Central Kentucky is finally getting a break after two months of heavy rain, according to University of Kentucky (UK) staff meteorologist Michael Mathews, and horse owners should now assess the lingering effects of all that wet weather.

April in the Commonwealth was the wettest ever, nearly doubling the previous record set in 1972. At 12.04 inches, rainfall totals were 7.7 inches above normal. The sustained heavy rains during the last three weeks of April flowed into May, which also had above-normal rainfall of 6.8 to 7 inches. Meteorologists predict June, July, and August rainfall to be normal, with temperatures below normal, except for predicted temperatures slightly above normal in June.

"The rain has been good for pastures and they are growing vigorously," said Ray Smith, PhD, professor and forage extension specialist at UK. "The downside is that it has been too wet to spray weeds. Pastures with a high-stocking density may be torn up and may have some decline. But moderately grazed, well-drained pastures have loved the rain and cooler weather."

Smith said most people missed the ideal window (March) for planting cool season grasses (Kentucky Bluegrass, orchardgrass) because of weather events, and they will now have to wait until fall.

"Many were not able to seed or overseed last fall because of the drought, so now there may be bare spots where weeds can grow," Smith said. "In preparation for seeding in September, spray weeds two months in advance but be sure to check herbicide labels for specific guidelines for application."

He said weeds to look for include plantain, dock, poison hemlock, crabgrass, and foxtail.

Another missed opportunity due to the rainfall was harvesting high-quality hay in mid-May, Smith said. While farmers still have a good window to cut and dry hay, the quality and digestibility will be lower because the hay is overly mature. Subsequent cuttings' quality will depend on weather patterns,but Smith said if there is adequate rain, farmers should have a good second cutting.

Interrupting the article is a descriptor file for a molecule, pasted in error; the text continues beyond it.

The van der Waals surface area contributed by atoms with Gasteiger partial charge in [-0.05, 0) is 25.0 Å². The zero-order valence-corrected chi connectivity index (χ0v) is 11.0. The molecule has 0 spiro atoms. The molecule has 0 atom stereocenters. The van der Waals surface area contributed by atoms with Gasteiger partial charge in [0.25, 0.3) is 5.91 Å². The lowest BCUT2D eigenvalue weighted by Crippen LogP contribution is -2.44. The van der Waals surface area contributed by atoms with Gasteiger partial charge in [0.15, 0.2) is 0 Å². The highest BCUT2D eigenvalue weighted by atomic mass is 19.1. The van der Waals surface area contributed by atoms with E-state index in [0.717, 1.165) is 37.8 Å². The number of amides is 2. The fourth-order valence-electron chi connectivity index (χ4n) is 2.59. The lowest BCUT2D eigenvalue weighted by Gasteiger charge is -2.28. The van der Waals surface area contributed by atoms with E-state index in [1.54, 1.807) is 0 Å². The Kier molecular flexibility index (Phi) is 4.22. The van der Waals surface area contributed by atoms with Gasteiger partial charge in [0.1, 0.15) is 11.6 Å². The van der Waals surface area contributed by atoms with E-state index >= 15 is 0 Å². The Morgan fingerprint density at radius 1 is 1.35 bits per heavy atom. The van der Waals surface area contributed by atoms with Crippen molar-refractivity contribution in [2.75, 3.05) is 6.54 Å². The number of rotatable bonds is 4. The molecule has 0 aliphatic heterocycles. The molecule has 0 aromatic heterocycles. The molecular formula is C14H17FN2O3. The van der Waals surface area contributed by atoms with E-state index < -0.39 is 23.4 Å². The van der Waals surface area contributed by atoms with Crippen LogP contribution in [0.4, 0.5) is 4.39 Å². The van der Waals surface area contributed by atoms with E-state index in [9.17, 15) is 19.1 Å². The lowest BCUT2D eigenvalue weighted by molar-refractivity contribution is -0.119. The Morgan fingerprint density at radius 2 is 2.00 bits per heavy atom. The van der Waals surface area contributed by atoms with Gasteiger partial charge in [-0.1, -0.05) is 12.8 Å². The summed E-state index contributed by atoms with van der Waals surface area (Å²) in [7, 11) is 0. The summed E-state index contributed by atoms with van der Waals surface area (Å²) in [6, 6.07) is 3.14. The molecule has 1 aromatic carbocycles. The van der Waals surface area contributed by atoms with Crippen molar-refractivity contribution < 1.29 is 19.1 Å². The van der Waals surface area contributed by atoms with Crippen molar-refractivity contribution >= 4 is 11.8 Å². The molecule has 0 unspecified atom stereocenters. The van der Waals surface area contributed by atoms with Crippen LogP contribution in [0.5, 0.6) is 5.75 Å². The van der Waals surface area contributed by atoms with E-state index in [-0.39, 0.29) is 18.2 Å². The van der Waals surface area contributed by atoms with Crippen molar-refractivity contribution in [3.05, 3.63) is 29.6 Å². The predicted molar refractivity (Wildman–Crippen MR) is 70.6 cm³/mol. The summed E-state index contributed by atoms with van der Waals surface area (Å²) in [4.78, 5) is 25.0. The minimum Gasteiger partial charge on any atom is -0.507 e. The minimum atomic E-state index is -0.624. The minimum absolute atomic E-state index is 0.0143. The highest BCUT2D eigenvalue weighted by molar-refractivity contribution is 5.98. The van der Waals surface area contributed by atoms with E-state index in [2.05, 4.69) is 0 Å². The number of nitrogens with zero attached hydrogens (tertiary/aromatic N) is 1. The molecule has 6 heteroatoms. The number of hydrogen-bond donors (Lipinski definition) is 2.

"Because of the late cutting, look closely at the nutritional quality," Smith said. "Any hay cut during May could have mold and dust issues. And hay that was rained on after cutting will have nutrient loss."

Smith believes that hay fields prepared and sprayed out to plant corn and beans might lead to hay shortages.

Managing environmental systems after heavy rain is also important, according to Steve Higgins, PhD, director of environmental compliance at UK's Agricultural Experiment Station.

"Part of good horse management is ensuring that environmental systems are being addressed properly," Higgins said. "Some of the basic issues for horse people are to practice rotational grazing, create traffic pads around gates and entrances, feed off the ground, drain water away from buildings, and encourage riparian (river bank) areas."

The recent wet weather can also cause management issues. According to Fernanda Camargo, DVM, PhD, equine extension professor at UK, and Laurie Lawrence, PhD, professor in the department of animal and food sciences at UK, "horsing around" on muddy ground can cause a horse to fall, bow a tendon, or pop a splint. To prevent injury, Camargo and Lawrence advise caution on slippery slopes and with young horses.

UK Cooperative Extension Service's "Horses and Rain" offers more management tips, including:

  • To prevent skin problems that crop up in rainy weather, groom thoroughly and often, which gives the coat and skin time to air out and dry.
  • Have shelter available, or consider bringing your horse in for part of the day.
  • Review your vaccination schedule with your veterinarian, since standing water can lead to a high incidence of mosquito-borne illnesses such as Eastern and Western equine encephalomyelitis and West Nile virus.
  • Rodents seek dry shelter during floods, often moving into barns and houses. Rodents can carry leptospirosis and should be exterminated. Never dispose of rodent carcasses by throwing them into pastures or anywhere near horses. Doing so can attract varmint such as opossums, which can transmit equine protozoal myeloencephalitis (EPM).
  • Floodwaters also carry garbage such as baling twine, broken bottles, plastic bags, and soda bottles. Remove these potentially dangerous items from pastures promptly.

Karin Pekarchik is an editorial officer in Agricultural Communications Services.

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More information on Gluck Equine Research Center and UK's Equine Initiative.

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